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Vincent de Maria

Vincent de Maria

Vincent de Maria is a field-oriented globetrotter who has been working in the export department for the last eight years. This senior site manager, who views his work as an adventure, recalls fond memories of worksites in North Africa.

 

What professional experience did you have before joining Mobility?

After vocational training in electrotechnical engineering, culminating in an advanced vocational training certificate, I started my career inspecting starter motors and alternators for Valeo. I subsequently worked for a number of large companies, notably CEE where I learnt a lot about installing secure lighting and ventilation systems in tunnels. I also worked on tunnel projects for SNEF, as well as pharmaceutical and clean room projects for Sanofi. 

You joined Mobility in 2009. What can you tell us about your role?

For the last eight years, I have primarily worked on export projects. The first was the East-West motorway in Algeria, where I worked on tunnels and underpasses for the Japanese COJAAL consortium. After a spell in France working on the installation of eco-tax toll gantries, I then headed to the Tangier-Kenitra high speed rail line in Morocco. As well as being part of a great team, I learnt a lot about the installation of substations.

I am now working on the refurbishment of the tunnels and underpasses on the Geneva bypass. After that, the plan is to retire.

 

How do you feel about these overseas projects?

Being away from your family is difficult at first, of course, but working abroad is a true adventure. Adaptability and the capacity to learn as you go along are essential, especially for communication. It is also a great opportunity to discover new cultures. In Algeria, we were working as part of a Japanese consortium, resulting in three highly enriching and cosmopolitan years.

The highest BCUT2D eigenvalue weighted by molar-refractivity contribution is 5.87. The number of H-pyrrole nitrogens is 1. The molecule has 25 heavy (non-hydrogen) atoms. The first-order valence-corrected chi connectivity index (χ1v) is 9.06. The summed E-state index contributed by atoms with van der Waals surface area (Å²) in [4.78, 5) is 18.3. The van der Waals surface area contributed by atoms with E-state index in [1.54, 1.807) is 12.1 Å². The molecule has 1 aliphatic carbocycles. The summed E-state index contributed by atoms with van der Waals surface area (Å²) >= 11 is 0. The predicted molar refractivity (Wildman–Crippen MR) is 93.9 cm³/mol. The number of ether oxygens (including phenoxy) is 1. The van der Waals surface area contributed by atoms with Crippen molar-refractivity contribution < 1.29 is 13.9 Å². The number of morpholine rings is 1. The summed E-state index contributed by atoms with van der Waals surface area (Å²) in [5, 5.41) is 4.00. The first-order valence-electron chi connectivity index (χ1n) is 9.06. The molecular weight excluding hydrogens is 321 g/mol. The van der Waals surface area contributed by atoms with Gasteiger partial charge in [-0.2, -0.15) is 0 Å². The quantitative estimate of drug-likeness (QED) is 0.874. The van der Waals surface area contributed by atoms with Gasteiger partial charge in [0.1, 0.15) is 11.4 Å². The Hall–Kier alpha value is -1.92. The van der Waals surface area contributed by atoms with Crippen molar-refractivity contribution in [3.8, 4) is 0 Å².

I particularly enjoyed my experience in North Africa, where contact with the locals is especially easy and congenial. I would be happy to work a few extra years before retirement if it were on a site in North Africa!

I would really encourage young people to work abroad: export is the future! 

Other than this aspect, what do you enjoy most about your job?

I enjoy human contact and being in the field. I am generally in charge of teams of 20 to 50 people and, as site manager, you need to be out in the field more often than in an office.

Tunnels are what I prefer, in that you can see achievements directly; work progresses perceptibly.

When you are not in tunnels abroad, what do you do with your spare time?

I am a big fan of motor sport… and travel! My nickname is “the globetrotter”.

When I retire, I’ll keep one foot in France, but I think I’ll live abroad, maybe in Italy where I was brought up, or maybe elsewhere…

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